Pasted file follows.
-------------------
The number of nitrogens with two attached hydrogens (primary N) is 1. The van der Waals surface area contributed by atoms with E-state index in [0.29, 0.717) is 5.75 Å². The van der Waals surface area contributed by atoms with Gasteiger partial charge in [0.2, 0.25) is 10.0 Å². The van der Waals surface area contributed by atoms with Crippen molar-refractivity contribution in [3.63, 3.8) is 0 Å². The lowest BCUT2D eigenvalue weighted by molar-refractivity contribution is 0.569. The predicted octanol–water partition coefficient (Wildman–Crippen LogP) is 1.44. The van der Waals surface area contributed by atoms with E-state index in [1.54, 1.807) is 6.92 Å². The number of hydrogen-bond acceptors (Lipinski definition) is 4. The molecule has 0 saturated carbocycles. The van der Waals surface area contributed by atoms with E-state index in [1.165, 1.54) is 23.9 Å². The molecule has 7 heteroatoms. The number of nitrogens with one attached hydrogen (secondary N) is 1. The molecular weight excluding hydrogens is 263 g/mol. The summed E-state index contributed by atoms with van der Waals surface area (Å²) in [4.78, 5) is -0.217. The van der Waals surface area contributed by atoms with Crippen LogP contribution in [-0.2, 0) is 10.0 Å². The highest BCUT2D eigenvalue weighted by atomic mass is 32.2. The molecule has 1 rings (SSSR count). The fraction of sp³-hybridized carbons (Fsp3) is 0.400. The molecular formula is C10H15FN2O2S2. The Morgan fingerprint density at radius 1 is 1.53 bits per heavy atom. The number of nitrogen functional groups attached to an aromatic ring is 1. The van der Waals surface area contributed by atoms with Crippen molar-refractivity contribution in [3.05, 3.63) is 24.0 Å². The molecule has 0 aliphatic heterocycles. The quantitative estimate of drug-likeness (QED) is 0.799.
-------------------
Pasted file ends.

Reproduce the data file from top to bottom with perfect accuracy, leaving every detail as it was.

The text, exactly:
The number of nitrogens with two attached hydrogens (primary N) is 1. The van der Waals surface area contributed by atoms with E-state index in [0.29, 0.717) is 5.75 Å². The van der Waals surface area contributed by atoms with Gasteiger partial charge in [0.2, 0.25) is 10.0 Å². The van der Waals surface area contributed by atoms with Crippen molar-refractivity contribution in [3.63, 3.8) is 0 Å². The lowest BCUT2D eigenvalue weighted by molar-refractivity contribution is 0.569. The predicted octanol–water partition coefficient (Wildman–Crippen LogP) is 1.44. The van der Waals surface area contributed by atoms with E-state index in [1.54, 1.807) is 6.92 Å². The number of hydrogen-bond acceptors (Lipinski definition) is 4. The molecule has 0 saturated carbocycles. The van der Waals surface area contributed by atoms with E-state index in [1.165, 1.54) is 23.9 Å². The molecule has 7 heteroatoms. The number of nitrogens with one attached hydrogen (secondary N) is 1. The molecular weight excluding hydrogens is 263 g/mol. The summed E-state index contributed by atoms with van der Waals surface area (Å²) in [4.78, 5) is -0.217. The van der Waals surface area contributed by atoms with Crippen LogP contribution in [-0.2, 0) is 10.0 Å². The highest BCUT2D eigenvalue weighted by atomic mass is 32.2. The molecule has 1 rings (SSSR count). The fraction of sp³-hybridized carbons (Fsp3) is 0.400. The molecular formula is C10H15FN2O2S2. The Morgan fingerprint density at radius 1 is 1.53 bits per heavy atom. The number of nitrogen functional groups attached to an aromatic ring is 1. The van der Waals surface area contributed by atoms with Crippen molar-refractivity contribution in [3.05, 3.63) is 24.0 Å². The molecule has 0 aliphatic heterocycles. The quantitative estimate of drug-likeness (QED) is 0.799.